And white people act like Black lives do not matter when we fail to raise the appropriate level of outrage at unjustified killings of Blacks or when we respond with platitudes like “All Lives Matter.”
But we still say it. We say it because “All Lives Matter” lets us get back to feeling comfortable. “Black Lives Matter” makes us uncomfortable. Why? Because it reminds us that race exists. It reminds us that our experience as white people is very different from the experience of Black people in this country. It reminds us that racism is alive and well in the United States of America.
The New Face of Racism
Now, I just said the “R” word, so you’re probably feeling defensive at this point. You’re instinctively thinking to yourself that you are not a racist. You may be thinking that you have Black friends or that you don’t use the N-word or that you would never consciously discriminate against a Black person. But most racism today is more subtle than that. Sure, there is a lot of overt racism that still goes on. The KKK is still active and some white people do still say the N-word. But overt racism is really culturally unacceptable any more among whites today. The racism that we need to face today is much more insidious than white hoods and racial slurs. It is the racism of well-meaning people who are not consciously or intentionally racist.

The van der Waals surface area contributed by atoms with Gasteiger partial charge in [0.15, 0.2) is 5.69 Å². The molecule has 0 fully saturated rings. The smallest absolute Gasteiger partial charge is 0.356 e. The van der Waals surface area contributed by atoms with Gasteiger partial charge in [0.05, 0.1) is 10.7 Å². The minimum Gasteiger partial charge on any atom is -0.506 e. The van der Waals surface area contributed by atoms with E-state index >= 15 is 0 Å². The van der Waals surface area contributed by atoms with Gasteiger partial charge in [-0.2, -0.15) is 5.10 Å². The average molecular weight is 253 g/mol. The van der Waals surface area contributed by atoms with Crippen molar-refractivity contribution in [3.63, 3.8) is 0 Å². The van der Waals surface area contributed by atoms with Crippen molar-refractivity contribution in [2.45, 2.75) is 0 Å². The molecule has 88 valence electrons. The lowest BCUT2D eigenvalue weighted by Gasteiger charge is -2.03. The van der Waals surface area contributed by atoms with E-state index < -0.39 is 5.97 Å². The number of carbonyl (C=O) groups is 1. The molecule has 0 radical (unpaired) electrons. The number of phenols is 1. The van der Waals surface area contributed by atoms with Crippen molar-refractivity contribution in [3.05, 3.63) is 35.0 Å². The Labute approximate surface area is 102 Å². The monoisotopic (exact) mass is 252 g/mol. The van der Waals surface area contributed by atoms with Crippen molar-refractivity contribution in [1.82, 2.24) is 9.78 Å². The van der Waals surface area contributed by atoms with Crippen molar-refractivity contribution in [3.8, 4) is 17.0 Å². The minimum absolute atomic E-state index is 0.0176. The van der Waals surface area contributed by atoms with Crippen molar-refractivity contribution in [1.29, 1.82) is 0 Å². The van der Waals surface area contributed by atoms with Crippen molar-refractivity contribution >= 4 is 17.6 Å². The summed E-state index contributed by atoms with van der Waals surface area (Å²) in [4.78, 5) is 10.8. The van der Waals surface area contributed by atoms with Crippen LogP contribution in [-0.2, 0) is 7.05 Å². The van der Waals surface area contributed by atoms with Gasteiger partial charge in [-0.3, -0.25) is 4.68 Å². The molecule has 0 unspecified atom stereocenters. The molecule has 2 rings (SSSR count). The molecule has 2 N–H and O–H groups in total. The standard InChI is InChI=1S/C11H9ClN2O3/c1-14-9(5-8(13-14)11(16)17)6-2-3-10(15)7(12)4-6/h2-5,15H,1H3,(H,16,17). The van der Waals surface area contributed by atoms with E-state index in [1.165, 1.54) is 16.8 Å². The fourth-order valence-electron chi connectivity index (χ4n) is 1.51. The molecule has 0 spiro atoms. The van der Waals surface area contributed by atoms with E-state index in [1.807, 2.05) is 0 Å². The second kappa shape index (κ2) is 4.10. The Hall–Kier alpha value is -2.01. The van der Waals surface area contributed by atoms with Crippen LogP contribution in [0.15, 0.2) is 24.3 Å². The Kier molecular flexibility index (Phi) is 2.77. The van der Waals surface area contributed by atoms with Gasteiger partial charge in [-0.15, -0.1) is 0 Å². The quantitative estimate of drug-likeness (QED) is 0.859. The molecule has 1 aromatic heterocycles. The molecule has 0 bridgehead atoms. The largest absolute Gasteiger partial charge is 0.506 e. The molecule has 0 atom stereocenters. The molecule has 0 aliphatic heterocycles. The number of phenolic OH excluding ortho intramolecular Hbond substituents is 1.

The racism that we need to face is the racism of average white middle-class Americans who would never think of saying the N-word and would vociferously condemn the KKK, but nevertheless unwittingly participate in institutionalized racism. We most often participate in racism by omission, rather than commission. We participate in racism when we fail to see it where it exists. We participate in racism when we continue to act like race is a problem that only Black people have. We participate in racism when we seek comfortable responses like “All Lives Matter.”
What We Can Do: Embrace the Discomfort
We white people need to embrace our discomfort. Here are some things we can do:
1. Recognize that we are not “colorblind.”
We can start by recognizing that we all have an “implicit bias” toward Blacks. Think you don’t have it? Consider how we mentally congratulate ourselves when we treat the random Black person the same way we treat white people. Here’s a tip, if you give yourself brownie points for treating Black people like you do white people, you’re not really treating Black people like white people.
Still don’t think you have unconscious bias, go to the Harvard implicit bias testing website and take the tests on race and skin-tone. Even white anti-racism activists like me have these biases. And they come out in all kinds of subtle ways, as well as not so subtle ways.